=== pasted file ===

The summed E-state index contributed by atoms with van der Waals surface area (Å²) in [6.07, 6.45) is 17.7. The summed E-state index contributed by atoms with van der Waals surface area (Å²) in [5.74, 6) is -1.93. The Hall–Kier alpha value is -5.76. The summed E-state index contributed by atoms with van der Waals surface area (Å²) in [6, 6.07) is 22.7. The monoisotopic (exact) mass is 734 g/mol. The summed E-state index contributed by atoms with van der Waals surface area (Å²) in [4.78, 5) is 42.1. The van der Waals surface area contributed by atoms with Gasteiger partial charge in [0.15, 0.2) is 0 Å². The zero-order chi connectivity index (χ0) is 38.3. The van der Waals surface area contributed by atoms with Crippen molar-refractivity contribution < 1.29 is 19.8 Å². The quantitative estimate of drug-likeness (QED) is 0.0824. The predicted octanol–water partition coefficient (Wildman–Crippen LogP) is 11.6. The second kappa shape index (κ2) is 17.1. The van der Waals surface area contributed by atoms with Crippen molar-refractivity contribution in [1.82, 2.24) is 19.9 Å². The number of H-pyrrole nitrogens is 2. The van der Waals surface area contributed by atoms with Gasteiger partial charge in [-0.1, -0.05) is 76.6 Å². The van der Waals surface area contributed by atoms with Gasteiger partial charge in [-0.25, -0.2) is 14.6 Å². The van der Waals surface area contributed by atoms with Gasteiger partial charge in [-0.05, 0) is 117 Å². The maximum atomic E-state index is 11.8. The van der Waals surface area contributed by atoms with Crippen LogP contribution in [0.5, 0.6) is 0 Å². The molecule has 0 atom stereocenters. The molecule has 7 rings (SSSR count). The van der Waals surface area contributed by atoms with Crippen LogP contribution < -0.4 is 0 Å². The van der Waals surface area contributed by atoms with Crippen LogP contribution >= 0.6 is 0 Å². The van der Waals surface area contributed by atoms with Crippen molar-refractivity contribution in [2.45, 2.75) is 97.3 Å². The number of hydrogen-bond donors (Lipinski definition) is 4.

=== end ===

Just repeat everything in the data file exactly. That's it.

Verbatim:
The summed E-state index contributed by atoms with van der Waals surface area (Å²) in [6.07, 6.45) is 17.7. The summed E-state index contributed by atoms with van der Waals surface area (Å²) in [5.74, 6) is -1.93. The Hall–Kier alpha value is -5.76. The summed E-state index contributed by atoms with van der Waals surface area (Å²) in [6, 6.07) is 22.7. The monoisotopic (exact) mass is 734 g/mol. The summed E-state index contributed by atoms with van der Waals surface area (Å²) in [4.78, 5) is 42.1. The van der Waals surface area contributed by atoms with Gasteiger partial charge in [0.15, 0.2) is 0 Å². The zero-order chi connectivity index (χ0) is 38.3. The van der Waals surface area contributed by atoms with Crippen molar-refractivity contribution < 1.29 is 19.8 Å². The quantitative estimate of drug-likeness (QED) is 0.0824. The predicted octanol–water partition coefficient (Wildman–Crippen LogP) is 11.6. The second kappa shape index (κ2) is 17.1. The van der Waals surface area contributed by atoms with Crippen molar-refractivity contribution in [1.82, 2.24) is 19.9 Å². The number of H-pyrrole nitrogens is 2. The van der Waals surface area contributed by atoms with Gasteiger partial charge in [-0.1, -0.05) is 76.6 Å². The van der Waals surface area contributed by atoms with Gasteiger partial charge in [-0.25, -0.2) is 14.6 Å². The van der Waals surface area contributed by atoms with Gasteiger partial charge in [-0.05, 0) is 117 Å². The maximum atomic E-state index is 11.8. The van der Waals surface area contributed by atoms with Crippen LogP contribution in [0.5, 0.6) is 0 Å². The molecule has 0 atom stereocenters. The molecule has 7 rings (SSSR count). The van der Waals surface area contributed by atoms with Crippen LogP contribution < -0.4 is 0 Å². The van der Waals surface area contributed by atoms with Crippen LogP contribution >= 0.6 is 0 Å². The van der Waals surface area contributed by atoms with Crippen molar-refractivity contribution in [2.45, 2.75) is 97.3 Å². The number of hydrogen-bond donors (Lipinski definition) is 4.